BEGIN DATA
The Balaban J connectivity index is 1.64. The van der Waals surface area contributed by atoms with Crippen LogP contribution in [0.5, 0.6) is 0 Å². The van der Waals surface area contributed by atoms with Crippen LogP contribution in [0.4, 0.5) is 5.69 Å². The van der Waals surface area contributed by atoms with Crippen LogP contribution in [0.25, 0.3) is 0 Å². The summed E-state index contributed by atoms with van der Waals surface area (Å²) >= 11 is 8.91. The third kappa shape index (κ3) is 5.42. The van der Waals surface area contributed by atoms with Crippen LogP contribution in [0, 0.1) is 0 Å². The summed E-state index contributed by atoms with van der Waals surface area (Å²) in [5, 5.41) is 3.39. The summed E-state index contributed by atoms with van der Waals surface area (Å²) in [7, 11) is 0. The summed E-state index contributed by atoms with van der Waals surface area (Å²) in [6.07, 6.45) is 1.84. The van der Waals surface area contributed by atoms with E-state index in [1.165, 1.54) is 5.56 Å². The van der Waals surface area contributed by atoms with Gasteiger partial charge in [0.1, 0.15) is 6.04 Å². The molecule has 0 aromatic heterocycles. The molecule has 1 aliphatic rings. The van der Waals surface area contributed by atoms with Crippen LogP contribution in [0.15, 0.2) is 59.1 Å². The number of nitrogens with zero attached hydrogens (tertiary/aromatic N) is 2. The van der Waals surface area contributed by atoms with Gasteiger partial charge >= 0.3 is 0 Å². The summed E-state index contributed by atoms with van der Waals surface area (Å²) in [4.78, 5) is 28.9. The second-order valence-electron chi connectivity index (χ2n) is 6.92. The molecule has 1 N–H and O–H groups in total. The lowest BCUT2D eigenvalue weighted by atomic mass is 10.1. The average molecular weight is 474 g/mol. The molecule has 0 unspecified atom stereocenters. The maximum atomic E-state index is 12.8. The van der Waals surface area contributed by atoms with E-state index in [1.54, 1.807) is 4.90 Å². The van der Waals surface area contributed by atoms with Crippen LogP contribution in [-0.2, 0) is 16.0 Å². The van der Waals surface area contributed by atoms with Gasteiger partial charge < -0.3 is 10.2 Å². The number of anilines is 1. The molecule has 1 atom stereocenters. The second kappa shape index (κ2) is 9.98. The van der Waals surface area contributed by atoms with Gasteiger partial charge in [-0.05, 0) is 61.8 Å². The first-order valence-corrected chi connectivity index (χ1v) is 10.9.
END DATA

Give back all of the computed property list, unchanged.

The Balaban J connectivity index is 1.64. The van der Waals surface area contributed by atoms with Crippen LogP contribution in [0.5, 0.6) is 0 Å². The van der Waals surface area contributed by atoms with Crippen LogP contribution in [0.4, 0.5) is 5.69 Å². The van der Waals surface area contributed by atoms with Crippen LogP contribution in [0.25, 0.3) is 0 Å². The summed E-state index contributed by atoms with van der Waals surface area (Å²) >= 11 is 8.91. The third kappa shape index (κ3) is 5.42. The van der Waals surface area contributed by atoms with Crippen LogP contribution in [0, 0.1) is 0 Å². The summed E-state index contributed by atoms with van der Waals surface area (Å²) in [5, 5.41) is 3.39. The summed E-state index contributed by atoms with van der Waals surface area (Å²) in [7, 11) is 0. The summed E-state index contributed by atoms with van der Waals surface area (Å²) in [6.07, 6.45) is 1.84. The van der Waals surface area contributed by atoms with E-state index in [1.165, 1.54) is 5.56 Å². The van der Waals surface area contributed by atoms with Gasteiger partial charge in [0.1, 0.15) is 6.04 Å². The molecule has 0 aromatic heterocycles. The molecule has 1 aliphatic rings. The van der Waals surface area contributed by atoms with Crippen LogP contribution in [0.15, 0.2) is 59.1 Å². The number of nitrogens with zero attached hydrogens (tertiary/aromatic N) is 2. The van der Waals surface area contributed by atoms with Gasteiger partial charge >= 0.3 is 0 Å². The summed E-state index contributed by atoms with van der Waals surface area (Å²) in [4.78, 5) is 28.9. The second-order valence-electron chi connectivity index (χ2n) is 6.92. The molecule has 1 N–H and O–H groups in total. The lowest BCUT2D eigenvalue weighted by atomic mass is 10.1. The average molecular weight is 474 g/mol. The molecule has 0 unspecified atom stereocenters. The maximum atomic E-state index is 12.8. The van der Waals surface area contributed by atoms with E-state index in [1.54, 1.807) is 4.90 Å². The van der Waals surface area contributed by atoms with Crippen LogP contribution in [-0.2, 0) is 16.0 Å². The van der Waals surface area contributed by atoms with Gasteiger partial charge < -0.3 is 10.2 Å². The number of anilines is 1. The molecule has 1 atom stereocenters. The second kappa shape index (κ2) is 9.98. The van der Waals surface area contributed by atoms with Gasteiger partial charge in [-0.05, 0) is 61.8 Å². The first-order valence-corrected chi connectivity index (χ1v) is 10.9.